• Confessions of a Community College Dean

    In which a veteran of cultural studies seminars in the 1990s moves into academic administration and finds himself a married suburban father of two. Foucault, plus lawn care.

Title

Locked Out?

Understanding New Jersey.

January 14, 2019
 
 

New Jersey is an unusual place. It has the highest population density of any state, over ⅓ higher than Japan’s. That explains both the traffic and the property taxes. Yet, unlike Japan, it lacks a major city of its own; it’s largely defined by two cities (New York and Philadelphia) outside its borders. Its media are largely out-of-state, which creates some weird gaps in news coverage. Even its NFL teams carry the name of another state. (The only NFL team to play its home games in New York State is the Buffalo Bills.) Although a “blue” state at the national level, New Jersey has a long history of Republican governors, and a tax revolt is never far from the surface.  

In education, it’s both typical and atypical. It’s typical in having massive and longstanding funding gaps between institutions, with those favored by upper-middle-class white people getting the most money. It’s atypical in having both an unusually good K-12 system, and one of the highest “export” rates of high school graduates in the country. The state pours money into primary and secondary education, then cheaps out on higher ed and fills other states’ universities with its graduates. I’ll admit that the economic logic of that strategy eludes me, but there it is. One sign of its relative indifference to public higher education is the relatively low national profile of its flagship university. Rutgers, the state flagship university, has an uncommonly high percentage of in-state students for a flagship.  It doesn’t attract very many out-of-state students, and the state seems to be okay with that. For whatever reason, the state seems content to make itself into the nation’s educational farm team. It develops prospects, then sends them away.

What makes that disconnect between K-12 and higher ed even weirder is that New Jersey has the second-highest bachelor’s degree rate of any state, behind only Massachusetts.  The economy here is particularly focused on high-value enterprises, by necessity. Given the cost of land and labor here, it’s hard to compete on the low end with lower-cost states.  It doesn’t have oil, and it isn’t nearly as warm and sunny as most of the South. If it’s going to compete, it has to compete on the high-value end. Yet the state remains weirdly negligent towards its own colleges.

“Locked Out of the Future,” a report on New Jersey’s higher education system from Education Reform Now, gets the picture about half-right. It notes correctly that the funding gaps among public colleges defy any sort of logic. For example, Rowan University gets more than double the per-FTE funding that Montclair State gets, even though Montclair State has a higher percentage of Pell recipients. Rutgers-New Brunswick, the flagship, gets more than twice as much as Rutgers-Newark, even though the latter has a much higher Pell percentage. And every single four-year college gets far more than any community college, with the racial lines falling more or less where a cynic would assume they would.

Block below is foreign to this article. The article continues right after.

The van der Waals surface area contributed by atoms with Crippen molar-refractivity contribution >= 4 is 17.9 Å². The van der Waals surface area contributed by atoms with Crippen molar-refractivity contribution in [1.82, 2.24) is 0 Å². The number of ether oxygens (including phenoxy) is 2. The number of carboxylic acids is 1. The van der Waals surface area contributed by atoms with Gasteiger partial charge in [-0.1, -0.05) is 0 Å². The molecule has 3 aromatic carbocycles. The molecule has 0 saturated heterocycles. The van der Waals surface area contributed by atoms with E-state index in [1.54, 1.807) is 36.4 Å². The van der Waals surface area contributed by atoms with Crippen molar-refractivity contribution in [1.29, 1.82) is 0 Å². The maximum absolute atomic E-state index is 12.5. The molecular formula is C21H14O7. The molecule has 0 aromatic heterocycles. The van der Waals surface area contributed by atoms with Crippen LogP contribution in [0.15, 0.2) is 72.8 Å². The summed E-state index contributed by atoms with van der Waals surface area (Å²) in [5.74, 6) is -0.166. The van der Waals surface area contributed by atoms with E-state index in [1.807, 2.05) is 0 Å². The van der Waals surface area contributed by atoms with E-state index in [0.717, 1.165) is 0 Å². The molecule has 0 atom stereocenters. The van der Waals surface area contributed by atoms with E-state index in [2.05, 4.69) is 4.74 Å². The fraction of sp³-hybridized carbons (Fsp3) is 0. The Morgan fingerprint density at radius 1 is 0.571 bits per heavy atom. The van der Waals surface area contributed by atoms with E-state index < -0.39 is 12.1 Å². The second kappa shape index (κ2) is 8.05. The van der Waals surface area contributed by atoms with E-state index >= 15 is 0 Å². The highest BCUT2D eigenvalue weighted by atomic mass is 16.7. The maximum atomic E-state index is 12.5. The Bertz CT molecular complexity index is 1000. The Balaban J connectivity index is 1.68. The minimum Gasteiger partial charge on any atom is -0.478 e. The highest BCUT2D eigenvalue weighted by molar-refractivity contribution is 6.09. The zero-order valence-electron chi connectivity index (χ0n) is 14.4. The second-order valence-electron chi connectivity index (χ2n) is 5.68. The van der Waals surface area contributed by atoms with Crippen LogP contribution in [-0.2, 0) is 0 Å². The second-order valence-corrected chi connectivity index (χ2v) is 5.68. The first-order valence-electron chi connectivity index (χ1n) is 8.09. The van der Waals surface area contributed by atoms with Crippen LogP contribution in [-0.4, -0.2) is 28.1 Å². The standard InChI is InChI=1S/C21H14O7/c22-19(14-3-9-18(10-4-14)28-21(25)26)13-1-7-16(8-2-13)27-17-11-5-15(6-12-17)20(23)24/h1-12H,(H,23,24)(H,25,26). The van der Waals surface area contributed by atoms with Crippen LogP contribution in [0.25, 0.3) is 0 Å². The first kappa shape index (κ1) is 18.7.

As the report correctly points out, the Tuition Aid Grant program (TAG) varies the award depending on cost of attendance, so a student attending Princeton gets more money from the state than a student attending a community college. Princeton’s endowment is over $20 billion, so that seems a bit misplaced.

The report treats community colleges as a problem to be solved, which is both frustrating and at least partially contradicted by its own data.  While it correctly notes that graduation rates for first-time, full-time, degree-seeking students are lower at community colleges than at most four-year colleges, it fails look at state support per FTE in this sector.  If it did, it would have noticed that state support is less than half even the lowest four-year college. Despite that, community colleges have shown the largest gains in graduation rates over the last several years; improvement despite austerity suggests that they’re doing something right, and might stand as examples, rather than cautionary tales.  

The report also fails to note that the FTFTDS cohort is a distinct minority at most community colleges, generally for reasons having nothing to do with the colleges themselves.  Finally, to the extent that New Jersey wants to solve its brain drain, the colleges closest to most people would be a logical place to build, rather than to avoid. Some recent high school grads want to stay close to home; making that option more appealing should be an urgent order of business.  

Its two-year blind spot notwithstanding, the report rightly calls attention to a funding scheme that falls somewhere between “accident of history” and “racist conspiracy,” to the extent that it’s possible to separate the two.  New Jersey may lack a major city, but it shouldn’t lack a strong public higher education sector. Here’s hoping the new Governor gives it a read.

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